From Elkanah Watson & François Cossoul
Nantes. 11th Feby: 1783
We are induced to take the freedom to write to your Excellency from a presumption that our complicated situation will Justify the liberty— In short Sir we have several Ships on hand, but are entirely suspended in our opperations for the want of an eclaircessment respecting the extent of our commercial connection with England— We therefore hope your Excellency will favor us with your answer to the following questions, per return of Post if possible—Vizt:
Can American Vessels be Receiv’d in the Ports of England immediately after Peace is ratified? and if they will then be protected in the Ports of America with English Manufactored goods—?
We are told Congress are about contracting with the fermiers General to pay off the Continental debt in Tobacco,1 and shou’d this be the case we beg leave to crave your Excellency’s patronage, We have been in treaty with the fermiers nearly Eighteen Months one of them dined with us lately in Nantes. and gave us some flattering expectations— Should they make application to your honour, and your knowledge of us can Justify your recommendation in our favour, we will pledge our honour, that you will never have cause to regret your confidence. and we shall esteem ourselves equally Indebted, whether we succeed or not— We think it apropos to observe that no American house in Europe receiv’d so large Consignments of Tobacco as ourselves in the course of the last Year, and we may add without flattery. no one better situated for Strict regularity and dispatch—2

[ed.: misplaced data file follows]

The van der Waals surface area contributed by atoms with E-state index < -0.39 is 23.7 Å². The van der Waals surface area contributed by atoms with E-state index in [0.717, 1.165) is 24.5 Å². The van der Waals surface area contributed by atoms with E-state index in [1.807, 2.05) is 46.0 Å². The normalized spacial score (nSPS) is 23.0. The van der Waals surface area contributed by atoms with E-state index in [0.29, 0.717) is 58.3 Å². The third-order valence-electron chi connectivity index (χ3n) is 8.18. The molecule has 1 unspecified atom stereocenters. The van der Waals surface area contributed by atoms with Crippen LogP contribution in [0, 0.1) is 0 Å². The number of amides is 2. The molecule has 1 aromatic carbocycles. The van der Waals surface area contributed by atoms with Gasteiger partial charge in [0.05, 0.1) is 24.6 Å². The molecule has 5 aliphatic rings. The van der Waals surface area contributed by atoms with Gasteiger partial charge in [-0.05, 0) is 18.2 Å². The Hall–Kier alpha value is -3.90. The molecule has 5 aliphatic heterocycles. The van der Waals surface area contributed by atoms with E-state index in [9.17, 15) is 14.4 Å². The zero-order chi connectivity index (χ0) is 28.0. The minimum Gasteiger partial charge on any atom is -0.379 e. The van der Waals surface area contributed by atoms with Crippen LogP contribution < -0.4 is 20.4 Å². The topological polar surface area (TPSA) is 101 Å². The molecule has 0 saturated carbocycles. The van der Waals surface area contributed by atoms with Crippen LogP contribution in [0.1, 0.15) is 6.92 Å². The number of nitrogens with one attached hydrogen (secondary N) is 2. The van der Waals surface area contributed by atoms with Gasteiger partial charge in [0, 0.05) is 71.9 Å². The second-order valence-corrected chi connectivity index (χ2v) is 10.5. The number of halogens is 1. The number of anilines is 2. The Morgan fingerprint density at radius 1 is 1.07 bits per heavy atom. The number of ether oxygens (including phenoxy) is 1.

We are with every sentiment of respect / your Excellency’s— / Most Obedt. and very h’me Servants
Watson & Cossoul
RC (Adams Papers); internal address: “The Honble: John Adams Esqr. / Paris—”
1. On 24 March 1777 Benjamin Franklin and Silas Deane signed a contract with the Farmers General for a loan of two million livres to be paid for by shipments of tobacco, half the money to be advanced immediately. The second million was never paid, and by the date of this letter the Farmers General had received tobacco valued only at 153,229 livres. In July the Farmers General wrote to Franklin to demand payment, but when Congress considered the request in November, it thought it inappropriate to enter into commercial transactions to discharge the debt, proposing instead that the debt be repaid using whatever revenues were available to Congress for the purpose. However, no payments had been made prior to the dissolution of the Farmers General in 1791 (Jacob M. Price, France and the Chesapeake, 2 vols., Ann Arbor, Mich. 1973, 2:714–715; JCC description begins Journals of the Continental Congress, 1774–1789, ed. Worthington Chauncey Ford, Gaillard Hunt, John C. Fitzpatrick, Roscoe R. Hill, and others, Washington, 1904–1937; 34 vols. description ends , 25:792–793).
2. Watson & Cossoul was founded by Elkanah Watson, a young merchant from Massachusetts who had apprenticed with John Brown of Providence, and François Cossoul, a Nantes merchant. Watson, who first went to Europe in 1779, had exchanged letters with JA in 1780, beginning a sporadic correspondence that would continue through 1825 (vol. 9:32–34, 256–257, 276–278). Initially prosperous, by late 1783 the firm was bankrupt and dissolved. Watson and Cossoul moved their business to the Americas, establishing operations in Edenton, N.C., and Haiti (DAB description begins Allen Johnson, Dumas Malone, and others, eds., Dictionary of American Biography, New York, 1928–1936; repr. New York, 1955–1980; 10 vols. plus index and supplements. description ends ). In his reply of 16 Feb., JA indicated his belief that American ships would be received in either British or U.S. ports without passports. He added that he would keep the firm’s request in mind if contacted by the Farmers General (LbC, APM Reel 108).